Monday, December 21, 2009

Home Energy Assessment: Part Two

In Part One of my home energy assessment write-up, I mentioned that our 91-year-old house is very expensive to heat during cold weather –- it can cost us roughly $350 for gas alone in January and February each year. To locate the source(s) of the inefficiency, we had an energy audit in November, performed by home performance consultant Keith Williams.

Keith arrived at 9 a.m. on November 19. The inspection lasted about an hour and fifteen minutes. When he was done with his inspection, I asked Keith several questions about my house, as well as about home energy efficiency in general.

First, I asked Keith to explain his work as energy auditor. He likened his role to that of a doctor. "We give houses physicals because they're energy sick," he said. After an inspection, he sends the homeowner his "prescription" for how to make a house "energy healthy." He also refers the homeowner to "specialists" (insulation contractors, etc.).

Unlike window, insulation, and HVAC contractors, who may inspect homes and write estimates for ways to make a home more energy efficient, a home energy consultant's inspections and recommendations are unbiased because a consultant does not sell products or services (other than the service of inspecting a home, of course).

Keith's inspection consisted primarily of air pressure and wall insulation tests, including an infrared scan and a blower door test. He told me that our house's air change rate per hour is 7.5. That means our house needs to be re-heated about seven and a half times every hour. The goal should be fewer than three.

The main problem with our home, he said, is a few uninsulated walls, particularly one he identified in our upstairs that opens into the attic. Conditioned air is flowing out of the top of our house, causing our home to be drafty, inefficient, and dry.

Incidentally, Keith said the 92% efficiency furnace we bought two years ago will only works at 92% if the house is properly sealed.

Keith has yet to send us his formal report, but in our informal conversation he said adding insulation to the uninsulated walls will be key to tightening up our home and improving our air change rate per hour.

As soon as I've received Keith's final report, I will begin getting estimates on insulation. Then, once we've made certain changes to our home, Keith will come for a follow-up visit to inspect work and verify safety (there are risks that go along with making a home more air-tight, e.g. carbon monoxide poisoning and mold/humidity problems). Keith's inspection fee of $375 covers both his first inspection and his follow-up visit.

With Keith's report he said he will send me a list of consultants who can make necessary changes to my home. In order to be on Keith's list, consultants must meet certain standards; underperforming or unethical companies don't make the cut. Keith said he receives no money from the contractors he refers.

FYI, if you're wondering about the efficiency of your lighting and appliances, home energy consultants don't typically assess these things. Their focus is on home heating and cooling, the most significant part of a home's energy bill.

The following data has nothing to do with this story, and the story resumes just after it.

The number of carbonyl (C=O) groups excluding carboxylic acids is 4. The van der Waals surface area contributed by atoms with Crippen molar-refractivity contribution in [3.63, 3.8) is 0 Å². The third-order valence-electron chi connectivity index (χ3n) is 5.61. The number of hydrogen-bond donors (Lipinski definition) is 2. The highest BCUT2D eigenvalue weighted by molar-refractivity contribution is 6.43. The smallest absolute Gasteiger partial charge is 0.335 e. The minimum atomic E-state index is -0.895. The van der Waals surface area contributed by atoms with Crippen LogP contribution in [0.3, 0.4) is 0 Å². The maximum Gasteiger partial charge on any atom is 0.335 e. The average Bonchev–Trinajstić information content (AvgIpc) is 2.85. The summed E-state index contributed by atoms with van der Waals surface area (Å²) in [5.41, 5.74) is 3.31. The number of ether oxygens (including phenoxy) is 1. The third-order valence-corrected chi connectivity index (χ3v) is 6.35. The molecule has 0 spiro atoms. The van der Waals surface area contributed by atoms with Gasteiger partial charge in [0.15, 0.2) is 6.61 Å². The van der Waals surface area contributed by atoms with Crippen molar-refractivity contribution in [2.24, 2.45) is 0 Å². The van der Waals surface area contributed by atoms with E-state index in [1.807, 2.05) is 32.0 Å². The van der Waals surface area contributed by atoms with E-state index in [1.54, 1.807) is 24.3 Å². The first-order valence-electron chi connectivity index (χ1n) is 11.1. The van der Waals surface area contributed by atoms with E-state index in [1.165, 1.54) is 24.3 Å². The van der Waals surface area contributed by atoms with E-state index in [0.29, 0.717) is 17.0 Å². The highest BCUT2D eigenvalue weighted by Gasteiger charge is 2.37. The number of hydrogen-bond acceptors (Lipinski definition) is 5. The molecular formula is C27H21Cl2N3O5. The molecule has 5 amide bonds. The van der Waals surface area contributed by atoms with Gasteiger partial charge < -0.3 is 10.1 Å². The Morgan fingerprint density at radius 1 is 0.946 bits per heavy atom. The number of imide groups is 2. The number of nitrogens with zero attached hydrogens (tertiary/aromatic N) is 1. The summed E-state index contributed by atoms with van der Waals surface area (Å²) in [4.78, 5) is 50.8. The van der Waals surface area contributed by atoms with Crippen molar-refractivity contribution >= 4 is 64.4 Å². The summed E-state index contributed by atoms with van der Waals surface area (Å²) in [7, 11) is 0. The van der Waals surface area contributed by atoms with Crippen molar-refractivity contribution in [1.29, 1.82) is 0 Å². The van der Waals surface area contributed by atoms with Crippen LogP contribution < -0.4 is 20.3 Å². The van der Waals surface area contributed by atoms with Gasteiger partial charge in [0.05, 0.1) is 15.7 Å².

Here are some other things I learned from Keith during his visit:

  • On saving money while making a home more energy efficient: Keith said that it's hard to pin down exactly how much money can be saved from making a home more energy efficient, mostly due to fluctuations in temperature, price of fuel, and resident lifestyle (how warm individual families keep their homes). While some changes may cause a homeowner to save money, those changes can be costly, so the ultimate goal of energy efficiency isn't to save money – it's to reduce energy consumption. Generally, though, consumers who make recommended changes to a home can expect approximately 20 percent savings in fuel/cost.

    That said, there are many tax incentives that can bring down the high price of retrofitting a home to make it more energy efficient, and having a formal energy audit can make a consumer eligible for some of these incentives.

  • On fireplaces as a manner of heating a home: Keith said that anything that uses a chimney to generate heat is not energy efficient, as the chimney will suck warm air from the house. Plus, radiant heat from a fireplace doesn't spread very far. A fireplace consumes 20 percent more energy than it produces. Bottom line: don't use a fireplace to heat a home. Use it for entertainment. And remember to keep the flue shut when the fireplace is not in use.

  • On replacement windows: replacing windows can make a home more energy efficient, but this improvement should be low on the list. Changing windows from an R-value of 1.5 to an R-value of 4 will cost $30 per square foot, whereas changing walls from R-4 to R-19 costs about $2 per square foot. You'll get much more bang for your buck by adding insulation.

    As soon as I hear back from Keith I hope to share his verdict and discuss our future plans. In the meantime, have a merry Christmas and a happy, blessed 2010!

    1. That is all so interesting. It sounds like the assessment was worthwhile, and the cost of adding insulation will be made up by lower energy costs.

    2. Fascinating Heather.

      We have a 1920 Tosa bungalow and an Energy Star rated new home up north.

      Since the new home's primary heat source is propane we supplement that with a low emission EPA certified wood burner. It's a closed system and really cranks out the heat. Furthermore, firewood costs less per BTU than propane.

      Anyway, we insulated the walls of the old bungalow, re-insulated more of the unfinished attic, and tore the crappy aluminum combination storms off the house and replaced them with wooden storm windows. It made a big difference but that old house is still drafty.

      We have about three feet of exposed basement block which is problematic.